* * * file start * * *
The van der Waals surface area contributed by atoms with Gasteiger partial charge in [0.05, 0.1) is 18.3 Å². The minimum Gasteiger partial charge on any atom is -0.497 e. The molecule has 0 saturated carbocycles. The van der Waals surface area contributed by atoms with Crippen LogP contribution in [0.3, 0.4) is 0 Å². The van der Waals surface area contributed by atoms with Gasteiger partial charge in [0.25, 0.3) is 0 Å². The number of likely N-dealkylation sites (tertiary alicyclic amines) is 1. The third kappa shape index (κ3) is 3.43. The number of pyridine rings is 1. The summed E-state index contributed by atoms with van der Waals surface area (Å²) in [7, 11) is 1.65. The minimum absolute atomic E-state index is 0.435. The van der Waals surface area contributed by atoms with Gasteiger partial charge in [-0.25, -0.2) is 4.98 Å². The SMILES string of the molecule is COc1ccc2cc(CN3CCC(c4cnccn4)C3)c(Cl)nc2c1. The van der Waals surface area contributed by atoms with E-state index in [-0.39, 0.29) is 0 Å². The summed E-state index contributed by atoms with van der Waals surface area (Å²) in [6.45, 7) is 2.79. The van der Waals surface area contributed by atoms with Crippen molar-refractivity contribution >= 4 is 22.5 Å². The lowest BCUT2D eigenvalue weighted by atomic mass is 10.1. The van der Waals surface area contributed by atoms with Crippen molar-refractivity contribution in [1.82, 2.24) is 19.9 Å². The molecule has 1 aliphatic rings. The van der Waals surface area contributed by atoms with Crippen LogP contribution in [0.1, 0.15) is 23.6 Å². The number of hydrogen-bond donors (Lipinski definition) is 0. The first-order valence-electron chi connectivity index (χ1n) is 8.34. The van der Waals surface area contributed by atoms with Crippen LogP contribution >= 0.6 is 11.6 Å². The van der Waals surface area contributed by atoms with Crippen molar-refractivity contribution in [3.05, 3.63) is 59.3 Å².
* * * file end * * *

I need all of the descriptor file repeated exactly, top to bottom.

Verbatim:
The van der Waals surface area contributed by atoms with Gasteiger partial charge in [0.05, 0.1) is 18.3 Å². The minimum Gasteiger partial charge on any atom is -0.497 e. The molecule has 0 saturated carbocycles. The van der Waals surface area contributed by atoms with Crippen LogP contribution in [0.3, 0.4) is 0 Å². The van der Waals surface area contributed by atoms with Gasteiger partial charge in [0.25, 0.3) is 0 Å². The number of likely N-dealkylation sites (tertiary alicyclic amines) is 1. The third kappa shape index (κ3) is 3.43. The number of pyridine rings is 1. The summed E-state index contributed by atoms with van der Waals surface area (Å²) in [7, 11) is 1.65. The minimum absolute atomic E-state index is 0.435. The van der Waals surface area contributed by atoms with Gasteiger partial charge in [-0.25, -0.2) is 4.98 Å². The SMILES string of the molecule is COc1ccc2cc(CN3CCC(c4cnccn4)C3)c(Cl)nc2c1. The van der Waals surface area contributed by atoms with E-state index in [-0.39, 0.29) is 0 Å². The summed E-state index contributed by atoms with van der Waals surface area (Å²) in [6.45, 7) is 2.79. The van der Waals surface area contributed by atoms with Crippen molar-refractivity contribution >= 4 is 22.5 Å². The lowest BCUT2D eigenvalue weighted by atomic mass is 10.1. The van der Waals surface area contributed by atoms with Crippen molar-refractivity contribution in [1.82, 2.24) is 19.9 Å². The molecule has 1 aliphatic rings. The van der Waals surface area contributed by atoms with Crippen LogP contribution in [0.1, 0.15) is 23.6 Å². The number of hydrogen-bond donors (Lipinski definition) is 0. The first-order valence-electron chi connectivity index (χ1n) is 8.34. The van der Waals surface area contributed by atoms with Crippen LogP contribution >= 0.6 is 11.6 Å². The van der Waals surface area contributed by atoms with Crippen molar-refractivity contribution in [3.05, 3.63) is 59.3 Å².